Saturday, December 31, 2016

CMBA Blog Profile: Strictly Vintage Hollywood



The CMBA profiles two classic movie blogs per month. Today we're featuring Donna from Strictly Vintage Hollywood.

Strictly Vintage Hollywood is a prime example of what makes the CMBA an exceptional organization.

Donna's lively and well-researched site reviews films and books, details festival experiences and shines a spotlight on classic Hollywood filmmakers.

One classic Hollywood celebrity has a special place in Donna's heart: Rudolph Valentino. (And who doesn't have a special affection for Mr. V.?) She's published one book on Valentino, and is working on a second, tentatively entitled The Films of Rudolph Valentino - A Chronological History.

"I have studied Valentino for decades," says Donna, "and I am still researching, learning, and enjoying the process."

Donna has also researched Valentino's mentor, June Mathis. “It began with a tango – June Mathis and her unique friendship with Rudolph Valentino," she says. "One of my earliest researched pieces is a subject I love, Valentino and June Mathis as well as roping in my favorite silent film The Four Horsemen of the Apocalypse. The collection was represented in my book Rudolph Valentino The Silent Idol: His Life in Photographs."

You can read Donna's post on June Mathis HERE.


CMBA: What sparked your interest in classic film?
Strictly Vintage Hollywood: I like to say I was born loving movies. My parents instilled in me the love of what are now referred to as classic films because we shared going to movies when I was a child; both at the Drive-In (how I miss that, Disney films in my jammies) and going to see first run films at Century 21 Dome (dressing up in our Sunday best the process). We also shared time watching classics such as The Wizard of Oz and Portrait of Jennie on television. For my parents, these were the films of their generation and they became mine. 

This is probably too much information, I also learned to love classic films seeing them on television, late night television such as TV 36 in San Jose and KBHK where classics from 20th Century Fox, MGM, RKO, Paramount and Warner Brothers were on regular rotation. Once I got my library card and discovered the film history section, a whole new world opened up for me, film bios and film history.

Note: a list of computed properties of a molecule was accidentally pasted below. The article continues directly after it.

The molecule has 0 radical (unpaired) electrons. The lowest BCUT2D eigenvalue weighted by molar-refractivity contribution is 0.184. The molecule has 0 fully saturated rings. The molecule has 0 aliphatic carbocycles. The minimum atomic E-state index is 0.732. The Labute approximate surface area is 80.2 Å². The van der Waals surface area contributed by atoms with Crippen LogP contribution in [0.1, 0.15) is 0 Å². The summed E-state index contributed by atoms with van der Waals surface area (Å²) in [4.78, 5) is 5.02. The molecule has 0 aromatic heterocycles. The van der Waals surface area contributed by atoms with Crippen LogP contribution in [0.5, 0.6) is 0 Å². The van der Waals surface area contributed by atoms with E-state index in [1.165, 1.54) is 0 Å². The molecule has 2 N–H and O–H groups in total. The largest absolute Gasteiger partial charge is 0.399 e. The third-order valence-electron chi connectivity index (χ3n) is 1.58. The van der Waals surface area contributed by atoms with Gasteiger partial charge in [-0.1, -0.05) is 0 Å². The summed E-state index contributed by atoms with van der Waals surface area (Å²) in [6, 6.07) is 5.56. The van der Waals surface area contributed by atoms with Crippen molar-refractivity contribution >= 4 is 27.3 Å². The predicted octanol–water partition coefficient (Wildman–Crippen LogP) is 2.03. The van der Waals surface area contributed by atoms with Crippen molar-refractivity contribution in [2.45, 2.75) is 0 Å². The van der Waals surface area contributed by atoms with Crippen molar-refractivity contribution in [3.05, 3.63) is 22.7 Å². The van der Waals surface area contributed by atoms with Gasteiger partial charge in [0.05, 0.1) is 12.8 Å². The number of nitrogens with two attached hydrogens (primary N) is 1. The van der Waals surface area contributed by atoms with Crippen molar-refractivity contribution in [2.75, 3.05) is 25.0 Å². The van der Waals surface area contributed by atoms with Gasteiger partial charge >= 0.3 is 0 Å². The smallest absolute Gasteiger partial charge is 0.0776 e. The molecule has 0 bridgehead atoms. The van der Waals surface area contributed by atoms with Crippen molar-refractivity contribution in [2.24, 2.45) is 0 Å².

Once I could drive, I became a loyal patron twice weekly at my local revival movie house (The Vitaphone). There I experienced familiar favorites, except, they were Three Strip Technicolor prints newly struck from the camera negative, on the big screen, it changed my life. Films on television never looked like this! Gob smacked is a good word to describe the feeling. For a film geek, it’s like a drug.

Getting to know the owners, working at the theater over a summer and learning how to run the large 35mm projectors; that was a thrill. It was also a thrill to stand in the back of the theater and watch the chariot race from the 1959 Ben-Hur six nights in a row. To see Random Harvest, a pristine new print, so clear you felt you could walk into it. The Garden of Allah, Dietrich and Boyer, impossible silly romance, in glorious Technicolor.


CMBA: What makes a film a "classic" in your opinion?
Strictly Vintage Hollywood: Literally, to me a classic film is anything from 1900 to about 1965, the dawn of film to the end of the studio era in Hollywood. This would include foreign films, too. A classic, does not even really have to have the best script, or acting, to me. It is a film that stands the test of time and repeated viewings.